The best time to see them is during the spring migration when they can be seen in large flocks. To identify a Baltimore oriole, look for its small size, orange and black plumage, and foraging behavior in trees and bushes. You may also hear their repetitive dee-dee-dee call or their melodic song.

A better way to identify this bird is by listening to their high-pitched dee-dee-dee call or melodic song that only lasts about two seconds each. If you see an oriole, chances are it’s a Baltimore Oriole!

Red-Bellied Woodpecker

common birds

The Red-Bellied Woodpecker is a small to medium-sized woodpecker with a length of 7-9 inches. The upper parts are black with white bars, while the underparts are primarily white with some black barring. The most distinguishing feature is the bright red patch on the belly.

Both sexes have this coloration, but it is more pronounced in males. This bird can be found in woods and forests across the eastern United States and parts of Canada. They nest in trees close to the ground, making their homes out of wood chips, bark strips, leaves, and twigs.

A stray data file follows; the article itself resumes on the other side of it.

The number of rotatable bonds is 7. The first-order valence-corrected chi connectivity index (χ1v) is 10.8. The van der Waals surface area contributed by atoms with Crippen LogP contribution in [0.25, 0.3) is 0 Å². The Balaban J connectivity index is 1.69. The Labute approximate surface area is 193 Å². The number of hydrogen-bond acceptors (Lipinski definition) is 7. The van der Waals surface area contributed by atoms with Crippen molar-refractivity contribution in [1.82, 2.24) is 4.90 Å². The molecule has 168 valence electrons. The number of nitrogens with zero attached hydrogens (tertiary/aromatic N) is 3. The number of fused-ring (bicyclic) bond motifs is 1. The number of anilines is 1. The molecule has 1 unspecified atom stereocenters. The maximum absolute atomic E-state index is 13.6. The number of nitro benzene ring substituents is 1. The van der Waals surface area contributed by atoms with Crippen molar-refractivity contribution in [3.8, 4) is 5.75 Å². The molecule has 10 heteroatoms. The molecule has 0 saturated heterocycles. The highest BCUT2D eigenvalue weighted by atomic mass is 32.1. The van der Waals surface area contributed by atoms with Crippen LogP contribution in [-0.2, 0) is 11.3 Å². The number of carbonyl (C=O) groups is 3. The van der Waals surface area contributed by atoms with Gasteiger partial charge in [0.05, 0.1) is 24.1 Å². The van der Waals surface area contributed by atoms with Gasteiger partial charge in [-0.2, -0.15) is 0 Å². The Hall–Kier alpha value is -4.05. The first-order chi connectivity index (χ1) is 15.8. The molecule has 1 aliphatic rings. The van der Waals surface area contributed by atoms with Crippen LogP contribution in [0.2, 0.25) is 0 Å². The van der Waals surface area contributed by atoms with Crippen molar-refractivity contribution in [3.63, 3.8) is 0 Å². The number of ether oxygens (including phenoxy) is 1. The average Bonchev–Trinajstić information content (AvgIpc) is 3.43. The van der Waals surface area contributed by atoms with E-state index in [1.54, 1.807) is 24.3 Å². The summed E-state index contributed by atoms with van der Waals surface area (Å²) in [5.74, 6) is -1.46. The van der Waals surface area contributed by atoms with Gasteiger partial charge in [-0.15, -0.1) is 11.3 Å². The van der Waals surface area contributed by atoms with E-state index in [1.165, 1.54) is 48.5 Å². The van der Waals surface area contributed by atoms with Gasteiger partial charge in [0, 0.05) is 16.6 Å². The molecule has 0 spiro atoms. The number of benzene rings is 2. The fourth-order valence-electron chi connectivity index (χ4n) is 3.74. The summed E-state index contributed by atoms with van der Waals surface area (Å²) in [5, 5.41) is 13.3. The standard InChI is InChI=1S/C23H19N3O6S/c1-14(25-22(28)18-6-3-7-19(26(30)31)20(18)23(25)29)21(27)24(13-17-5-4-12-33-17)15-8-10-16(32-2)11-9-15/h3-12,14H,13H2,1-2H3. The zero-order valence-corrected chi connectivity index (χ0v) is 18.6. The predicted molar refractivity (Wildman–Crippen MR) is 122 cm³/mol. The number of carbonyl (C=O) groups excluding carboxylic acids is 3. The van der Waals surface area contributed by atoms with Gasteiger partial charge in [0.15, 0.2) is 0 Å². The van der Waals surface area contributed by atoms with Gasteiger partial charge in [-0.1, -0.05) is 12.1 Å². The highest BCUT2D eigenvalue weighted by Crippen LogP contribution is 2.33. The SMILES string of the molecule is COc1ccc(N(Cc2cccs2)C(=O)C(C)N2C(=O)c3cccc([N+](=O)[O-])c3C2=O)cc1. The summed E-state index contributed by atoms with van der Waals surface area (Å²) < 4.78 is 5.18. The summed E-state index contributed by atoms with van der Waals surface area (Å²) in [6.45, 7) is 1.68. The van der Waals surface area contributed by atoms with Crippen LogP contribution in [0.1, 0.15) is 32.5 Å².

They eat mostly insects such as ants and beetles that they find around tree trunks or high up in trees. They also feed on seeds such as acorns which they will store for later use by hammering at them with their powerful bills until they break open.

Northern Mockingbird

common birds

The Northern Mockingbird is a medium-sized songbird with a gray body and white wings. It has a long tail that it often cocks to one side. Male and female mockingbirds look alike.
Mockingbirds are found in woodlands, farmlands, and suburban areas across the United States.

They will mimic other bird songs and animal sounds, but they usually sing their own song which sounds like Meeeoooww! They eat insects, berries, seeds, and fruits. If a person sees a mockingbird at their feeder or garden then there’s probably another at least five more nearby!